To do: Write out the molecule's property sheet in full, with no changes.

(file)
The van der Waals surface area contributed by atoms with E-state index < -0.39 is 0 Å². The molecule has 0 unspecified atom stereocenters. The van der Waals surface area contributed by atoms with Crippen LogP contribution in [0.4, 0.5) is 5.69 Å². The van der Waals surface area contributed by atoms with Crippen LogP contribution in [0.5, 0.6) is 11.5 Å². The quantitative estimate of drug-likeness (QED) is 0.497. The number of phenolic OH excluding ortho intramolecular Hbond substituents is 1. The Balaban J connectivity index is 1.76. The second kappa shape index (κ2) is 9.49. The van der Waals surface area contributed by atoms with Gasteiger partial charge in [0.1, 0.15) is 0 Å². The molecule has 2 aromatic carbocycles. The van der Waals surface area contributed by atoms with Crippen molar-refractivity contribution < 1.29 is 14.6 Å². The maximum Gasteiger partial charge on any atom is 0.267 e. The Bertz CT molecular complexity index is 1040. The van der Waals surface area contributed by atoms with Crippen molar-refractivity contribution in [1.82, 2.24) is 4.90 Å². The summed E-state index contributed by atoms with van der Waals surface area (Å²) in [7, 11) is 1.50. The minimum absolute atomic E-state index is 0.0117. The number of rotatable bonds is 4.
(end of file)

The van der Waals surface area contributed by atoms with E-state index < -0.39 is 0 Å². The molecule has 0 unspecified atom stereocenters. The van der Waals surface area contributed by atoms with Crippen LogP contribution in [0.4, 0.5) is 5.69 Å². The van der Waals surface area contributed by atoms with Crippen LogP contribution in [0.5, 0.6) is 11.5 Å². The quantitative estimate of drug-likeness (QED) is 0.497. The number of phenolic OH excluding ortho intramolecular Hbond substituents is 1. The Balaban J connectivity index is 1.76. The second kappa shape index (κ2) is 9.49. The van der Waals surface area contributed by atoms with Gasteiger partial charge in [0.1, 0.15) is 0 Å². The molecule has 2 aromatic carbocycles. The van der Waals surface area contributed by atoms with Crippen molar-refractivity contribution < 1.29 is 14.6 Å². The maximum Gasteiger partial charge on any atom is 0.267 e. The Bertz CT molecular complexity index is 1040. The van der Waals surface area contributed by atoms with Crippen molar-refractivity contribution in [1.82, 2.24) is 4.90 Å². The summed E-state index contributed by atoms with van der Waals surface area (Å²) in [7, 11) is 1.50. The minimum absolute atomic E-state index is 0.0117. The number of rotatable bonds is 4.